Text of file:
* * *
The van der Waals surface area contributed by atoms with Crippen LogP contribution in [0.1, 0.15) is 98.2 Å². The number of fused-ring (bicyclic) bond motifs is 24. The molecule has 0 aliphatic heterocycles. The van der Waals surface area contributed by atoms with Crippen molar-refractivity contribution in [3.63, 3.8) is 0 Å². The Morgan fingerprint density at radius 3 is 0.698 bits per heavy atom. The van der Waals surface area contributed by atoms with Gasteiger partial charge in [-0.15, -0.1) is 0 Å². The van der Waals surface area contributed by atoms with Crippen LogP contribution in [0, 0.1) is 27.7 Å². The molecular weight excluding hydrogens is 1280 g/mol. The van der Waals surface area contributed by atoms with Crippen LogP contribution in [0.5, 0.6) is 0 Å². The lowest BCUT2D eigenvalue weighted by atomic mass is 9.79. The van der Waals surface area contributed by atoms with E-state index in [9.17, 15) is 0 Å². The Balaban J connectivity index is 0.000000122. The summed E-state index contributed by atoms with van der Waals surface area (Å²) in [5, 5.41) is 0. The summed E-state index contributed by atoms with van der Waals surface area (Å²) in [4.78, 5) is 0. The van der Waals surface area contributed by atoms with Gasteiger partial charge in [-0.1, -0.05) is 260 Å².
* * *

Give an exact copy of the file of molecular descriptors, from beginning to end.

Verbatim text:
The van der Waals surface area contributed by atoms with Crippen LogP contribution in [0.1, 0.15) is 98.2 Å². The number of fused-ring (bicyclic) bond motifs is 24. The molecule has 0 aliphatic heterocycles. The van der Waals surface area contributed by atoms with Crippen molar-refractivity contribution in [3.63, 3.8) is 0 Å². The Morgan fingerprint density at radius 3 is 0.698 bits per heavy atom. The van der Waals surface area contributed by atoms with Gasteiger partial charge in [-0.15, -0.1) is 0 Å². The van der Waals surface area contributed by atoms with Crippen LogP contribution in [0, 0.1) is 27.7 Å². The molecular weight excluding hydrogens is 1280 g/mol. The van der Waals surface area contributed by atoms with Crippen LogP contribution in [0.5, 0.6) is 0 Å². The lowest BCUT2D eigenvalue weighted by atomic mass is 9.79. The van der Waals surface area contributed by atoms with E-state index in [9.17, 15) is 0 Å². The Balaban J connectivity index is 0.000000122. The summed E-state index contributed by atoms with van der Waals surface area (Å²) in [5, 5.41) is 0. The summed E-state index contributed by atoms with van der Waals surface area (Å²) in [4.78, 5) is 0. The van der Waals surface area contributed by atoms with Gasteiger partial charge in [-0.1, -0.05) is 260 Å².